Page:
Richard Russell

Flight simming since 1985

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In RW ops, look at the TAF to get the expected wind on arrival and plan for that. ATC will tell you what the active runway is and give you a STAR once you get close to the STAR entry waypoint. If they do need to change runways, you're sent to the hold for 3 mins, the remaining traffic on approach will be cleared and they'll start bringing the remaining airborne traffic in for approach. If it's a quick change they'll usually just give you a direct to for the IAF and you can enter the hold there while you look up your preformance for the new runway before being vectored to the approach. Furthermore, STARs are usually only used [at most medium to small airports] when traffic is at high volumes, alot of the time, especially at my base DUB, you can get a direct FAF and abandon the STAR at most times other than from say 1-3 pm and 6-11 pm.


Rónán O Cadhain.

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I too have a question along this line: when using ATC, it will decide when and to what altitude you can descent. So at that point, VNAV descent is no longer an option. How does this work in real life? Jos DenisEBBR

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So if I get it right. Please correct invalid parts (hope it is not all of it :) ) We plan for best scenario according to METAR / TAF. In FMC we enter arrival planed runway and planed STAR. FMC will calculate VNAV.We use VNAV for departure but usually everything changes as soon as we get altitude changes from ATC. If TOD is sooner than ATC descents us we can request altitude change and follow VNAV.If we get new altitude before TOD, from that moment in most cases VNAV is useles for descend as we will get step descent from ATC (we use LVL Change). It is possible that we will catch first point of STAR at correct altitude so we can continue with VNAV and request IAP approach (Radar contact). Or we forget about everything and follow atc instructions to final and use fmc just for setting ILS approach. Changing arrival runway fits to this scenario i think. Only if it changes to a much longer/shorter route than we should slow down descent and cactch altitude on new first point in new star. So? Am I right? Whew.gif Danko

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So if I get it right. Please correct invalid parts (hope it is not all of it :) ) We plan for best scenario according to METAR / TAF. In FMC we enter arrival planed runway and planed STAR. FMC will calculate VNAV.We use VNAV for departure but usually everything changes as soon as we get altitude changes from ATC. If TOD is sooner than ATC descents us we can request altitude change and follow VNAV.If we get new altitude before TOD, from that moment in most cases VNAV is useles for descend as we will get step descent from ATC (we use LVL Change). It is possible that we will catch first point of STAR at correct altitude so we can continue with VNAV and request IAP approach (Radar contact). Or we forget about everything and follow atc instructions to final and use fmc just for setting ILS approach. Changing arrival runway fits to this scenario i think. Only if it changes to a much longer/shorter route than we should slow down descent and cactch altitude on new first point in new star. So? Am I right? Whew.gif Danko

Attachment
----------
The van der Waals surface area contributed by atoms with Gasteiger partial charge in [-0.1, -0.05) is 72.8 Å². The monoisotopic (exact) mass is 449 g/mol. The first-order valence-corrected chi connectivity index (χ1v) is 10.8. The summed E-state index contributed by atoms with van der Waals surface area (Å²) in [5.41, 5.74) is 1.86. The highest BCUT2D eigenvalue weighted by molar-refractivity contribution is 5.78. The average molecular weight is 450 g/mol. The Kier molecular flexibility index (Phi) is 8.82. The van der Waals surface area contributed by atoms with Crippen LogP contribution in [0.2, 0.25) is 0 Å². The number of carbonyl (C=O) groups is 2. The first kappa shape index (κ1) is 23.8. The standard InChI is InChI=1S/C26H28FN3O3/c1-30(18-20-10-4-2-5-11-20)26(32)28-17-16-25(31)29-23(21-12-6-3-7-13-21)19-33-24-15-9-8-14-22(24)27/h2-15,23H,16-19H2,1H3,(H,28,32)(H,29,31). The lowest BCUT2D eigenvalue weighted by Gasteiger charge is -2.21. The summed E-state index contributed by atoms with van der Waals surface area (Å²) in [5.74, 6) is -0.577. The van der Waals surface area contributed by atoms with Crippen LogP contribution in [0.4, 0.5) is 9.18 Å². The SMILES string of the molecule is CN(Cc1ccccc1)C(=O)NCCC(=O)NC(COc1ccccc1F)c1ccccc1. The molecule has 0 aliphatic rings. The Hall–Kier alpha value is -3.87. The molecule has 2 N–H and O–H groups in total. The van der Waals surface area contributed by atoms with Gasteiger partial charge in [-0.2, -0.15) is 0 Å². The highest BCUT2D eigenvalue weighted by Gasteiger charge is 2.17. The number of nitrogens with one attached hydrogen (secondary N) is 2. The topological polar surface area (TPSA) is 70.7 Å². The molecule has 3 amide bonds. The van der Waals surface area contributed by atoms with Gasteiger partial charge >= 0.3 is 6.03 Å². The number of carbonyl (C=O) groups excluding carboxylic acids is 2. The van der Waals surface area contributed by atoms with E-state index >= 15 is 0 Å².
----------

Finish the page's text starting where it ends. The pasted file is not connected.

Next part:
If ATC tells you to start your decent before TOD you can use the Descent Now option from the decent page of the FMC. The plane will still be in VNAV but start a decent of 1000 fpm. and it will continue like that until it catch up with the decent path.You could try VoxATC, is controled by voice, its very nice and what i like it the most is, if you last waypoint on you route is the first waypoint from a STAR, it will assign you a STAR, a transition (if applicable) and a runway based on the active runway of the airport. It uses the Navigraph AIRAC so it will always by updated.

Matias Sorcinelli
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Matias, But ATC will tell you that you have to be leveled at some altitude in ex. 40nm. At 1000fpm I can't catch that.Yes I know that VoxATC has some features better, but I simply cant stand that digital single voice. And I use UT2 for traffic with current schedules and VOX is managing AI by it self as I understand. Danko

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Matias, But ATC will tell you that you have to be leveled at some altitude in ex. 40nm. At 1000fpm I can't catch that.Yes I know that VoxATC has some features better, but I simply cant stand that digital single voice. And I use UT2 for traffic with current schedules and VOX is managing AI by it self as I understand. Danko
Yes, you are right, if ATC tells you to be at an altitud you will have to expedite.And i think you are right about VoxATC controling the AI

Matias Sorcinelli
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When I fly on the VATSIM network, I enjoy looking up real world flight plans on flightaware.com. They often show the optimal cruise altitude an aircraft will use in addition to the current routing based on both on wind operations and weather along the way (that is if you don'd mind adding a 20 minute extension to your route to avoid some nasty weather during cruise.) You can always plug in the standard STAR used in conjunction with your approach to the airport (most airports use specific STARs depending on what direction you're coming from). Once ATC assigns you an approach, in the DEP/ARR section of the FMC, you can add the approach (ILS, RNAV or simply the runway itself for a visual approach) and execute it into the flight plan. Just make sure you double check your the LEGS page of the FMC to avoid any flight plan discontinuities. Finally, as a controller myself, I can let you know that if things get complicated in an airport, the en route or approach controller will take the time to re-clear your flight plan to your destination airport using a different STAR so you can easily amend it in the DEP/ARR page. Hope this helps!


Julio Elizalde

ZOA Oakland ARTCC on VATSIM - Training Administrator & Senior Instructor

Proud PMDG 737NGX Owner